ICO’s Initial Analysis of EU Data Protection Reform Proposals

March 1, 2012

The ICO’s analysis of the Commission’s proposals is a 35-page document which ‘reflects the ICO’s initial analysis of the European Commission’s legislative proposals for the protection of individuals with regard to the processing of personal data. …This paper is not a comprehensive analysis of each element of the proposed Regulation or Directive, nor is it necessarily the ICO’s last word on the subject. Our intention at this point is to provide an overview of the most significant parts of the proposed instruments and in particular to draw attention to those aspects which we believe still need further consideration.’ 

The paper is required reading for data protection professionals and can downloaded from the panel opposite. 

Commenting on the analysis, Eduardo Ustaran, partner and Head of the European data protection team at law firm Field Fisher Waterhouse, made the following points:

* It’s interesting that the ICO criticises the two-year implementation period. It shows that the regulatory community are keen to start operating under the new regime as soon as possible.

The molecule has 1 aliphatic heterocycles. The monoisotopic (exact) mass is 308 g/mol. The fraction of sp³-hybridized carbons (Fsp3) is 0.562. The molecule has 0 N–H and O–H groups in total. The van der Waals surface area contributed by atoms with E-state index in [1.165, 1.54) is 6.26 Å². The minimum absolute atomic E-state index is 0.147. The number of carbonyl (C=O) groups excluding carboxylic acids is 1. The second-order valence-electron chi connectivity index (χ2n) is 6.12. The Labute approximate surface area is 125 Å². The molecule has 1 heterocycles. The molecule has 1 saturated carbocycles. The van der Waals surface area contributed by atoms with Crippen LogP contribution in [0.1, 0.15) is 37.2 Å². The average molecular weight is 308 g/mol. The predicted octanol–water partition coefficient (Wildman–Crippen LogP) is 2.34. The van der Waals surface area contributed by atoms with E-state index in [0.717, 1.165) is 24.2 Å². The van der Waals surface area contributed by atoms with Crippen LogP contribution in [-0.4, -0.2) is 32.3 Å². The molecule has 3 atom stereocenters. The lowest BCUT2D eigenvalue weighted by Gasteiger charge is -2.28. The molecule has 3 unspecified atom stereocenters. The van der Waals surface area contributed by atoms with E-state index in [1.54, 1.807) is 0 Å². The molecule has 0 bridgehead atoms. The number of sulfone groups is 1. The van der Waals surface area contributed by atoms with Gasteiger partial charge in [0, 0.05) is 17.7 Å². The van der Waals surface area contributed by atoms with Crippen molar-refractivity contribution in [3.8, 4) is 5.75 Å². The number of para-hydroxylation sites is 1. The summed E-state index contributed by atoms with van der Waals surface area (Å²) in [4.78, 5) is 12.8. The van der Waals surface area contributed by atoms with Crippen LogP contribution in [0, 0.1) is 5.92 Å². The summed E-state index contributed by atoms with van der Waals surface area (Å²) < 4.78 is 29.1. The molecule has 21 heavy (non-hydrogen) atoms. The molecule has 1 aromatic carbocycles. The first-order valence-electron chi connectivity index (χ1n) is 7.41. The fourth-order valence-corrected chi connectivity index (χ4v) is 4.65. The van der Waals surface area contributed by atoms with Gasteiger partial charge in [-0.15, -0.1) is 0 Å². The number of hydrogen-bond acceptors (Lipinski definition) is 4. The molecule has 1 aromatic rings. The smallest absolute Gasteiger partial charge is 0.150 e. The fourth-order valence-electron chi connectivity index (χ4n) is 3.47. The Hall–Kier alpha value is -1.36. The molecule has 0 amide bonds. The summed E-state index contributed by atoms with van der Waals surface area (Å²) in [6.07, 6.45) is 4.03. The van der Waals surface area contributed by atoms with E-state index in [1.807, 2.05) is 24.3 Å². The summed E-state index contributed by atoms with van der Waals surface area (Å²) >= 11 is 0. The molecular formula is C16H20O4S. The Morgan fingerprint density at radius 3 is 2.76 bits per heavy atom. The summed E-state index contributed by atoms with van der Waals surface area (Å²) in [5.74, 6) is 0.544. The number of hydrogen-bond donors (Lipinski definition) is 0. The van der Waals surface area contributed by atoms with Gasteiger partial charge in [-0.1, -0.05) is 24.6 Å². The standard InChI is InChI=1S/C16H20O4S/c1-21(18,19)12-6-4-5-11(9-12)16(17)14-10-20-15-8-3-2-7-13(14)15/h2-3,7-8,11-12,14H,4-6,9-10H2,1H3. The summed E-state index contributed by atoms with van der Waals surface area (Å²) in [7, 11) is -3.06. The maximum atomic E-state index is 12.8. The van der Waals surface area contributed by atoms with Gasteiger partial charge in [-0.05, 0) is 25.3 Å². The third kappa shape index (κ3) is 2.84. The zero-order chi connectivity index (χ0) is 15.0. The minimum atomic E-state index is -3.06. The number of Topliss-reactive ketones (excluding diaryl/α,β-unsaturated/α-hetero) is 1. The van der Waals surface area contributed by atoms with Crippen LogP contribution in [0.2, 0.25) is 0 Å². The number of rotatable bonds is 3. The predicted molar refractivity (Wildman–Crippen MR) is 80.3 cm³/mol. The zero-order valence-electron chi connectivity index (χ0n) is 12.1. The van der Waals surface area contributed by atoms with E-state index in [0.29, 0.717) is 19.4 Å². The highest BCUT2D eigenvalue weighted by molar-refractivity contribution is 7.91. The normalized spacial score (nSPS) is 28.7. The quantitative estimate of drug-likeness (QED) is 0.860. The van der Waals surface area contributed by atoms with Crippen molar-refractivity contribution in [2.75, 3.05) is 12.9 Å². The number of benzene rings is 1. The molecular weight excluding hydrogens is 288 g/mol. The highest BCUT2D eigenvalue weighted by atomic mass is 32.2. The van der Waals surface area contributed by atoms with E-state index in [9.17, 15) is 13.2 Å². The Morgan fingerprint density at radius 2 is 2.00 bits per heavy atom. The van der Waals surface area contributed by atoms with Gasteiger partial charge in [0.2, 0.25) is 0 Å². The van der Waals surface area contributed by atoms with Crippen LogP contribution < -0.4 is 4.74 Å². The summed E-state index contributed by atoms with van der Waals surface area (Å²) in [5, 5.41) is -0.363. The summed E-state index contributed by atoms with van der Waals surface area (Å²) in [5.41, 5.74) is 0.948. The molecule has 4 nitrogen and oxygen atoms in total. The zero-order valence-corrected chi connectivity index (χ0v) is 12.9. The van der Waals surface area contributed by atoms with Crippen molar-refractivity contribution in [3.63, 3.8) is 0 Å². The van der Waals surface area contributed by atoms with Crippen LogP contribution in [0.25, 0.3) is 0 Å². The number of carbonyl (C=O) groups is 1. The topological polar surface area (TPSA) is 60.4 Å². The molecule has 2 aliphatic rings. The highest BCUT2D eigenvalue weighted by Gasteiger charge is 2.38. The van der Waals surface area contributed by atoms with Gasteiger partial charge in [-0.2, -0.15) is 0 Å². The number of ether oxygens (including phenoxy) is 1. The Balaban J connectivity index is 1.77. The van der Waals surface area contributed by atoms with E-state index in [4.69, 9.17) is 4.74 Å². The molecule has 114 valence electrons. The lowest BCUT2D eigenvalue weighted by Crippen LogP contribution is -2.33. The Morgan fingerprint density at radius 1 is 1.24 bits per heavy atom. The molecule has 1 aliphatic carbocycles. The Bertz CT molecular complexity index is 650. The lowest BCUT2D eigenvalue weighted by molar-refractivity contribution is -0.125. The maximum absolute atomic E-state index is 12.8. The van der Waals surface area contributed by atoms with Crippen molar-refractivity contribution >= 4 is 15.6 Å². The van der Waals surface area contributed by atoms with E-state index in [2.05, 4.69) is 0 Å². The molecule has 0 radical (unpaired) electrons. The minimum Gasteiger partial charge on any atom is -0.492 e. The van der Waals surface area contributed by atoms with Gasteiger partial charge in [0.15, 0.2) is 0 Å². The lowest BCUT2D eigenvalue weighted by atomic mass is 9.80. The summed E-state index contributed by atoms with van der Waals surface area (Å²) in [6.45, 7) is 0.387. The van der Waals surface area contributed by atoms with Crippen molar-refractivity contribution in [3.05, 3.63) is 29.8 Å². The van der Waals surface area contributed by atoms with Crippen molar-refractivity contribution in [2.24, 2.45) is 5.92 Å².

* It is certainly realistic, although clearly controversial, for the ICO to say that complete harmonisation is not possible or desirable. However, that stance highlights that getting all EU regulators to operate as one body will be challenging.

* The ICO makes a compelling case for flexibility and equivalent privacy standards across Europe as opposed to identical and very prescriptive rules.

* The ICO is also candid about the limitations to enforce the law against non-EU organisations despite the wide extra-territorial scope of the proposal.

* Where the ICO may not be entirely realistic is in their support for a black and white approach to ‘consent’, as the truth is that consent may indeed be implied from people’s actions and that is often the case.

* The ICO seems to appreciate the tension between the proposed ‘right to be forgotten’ and freedom of expression, which proves once again how high the stakes are on this issue. This is going to remain as a key area for debate during the legislative process.

* Not surprisingly, the ICO has strong opinions about the proposed regime for international data transfers which is seen as too regulator-driven. The ICO’s thinking is probably too radical to be taken on board but hopefully it will have some influence.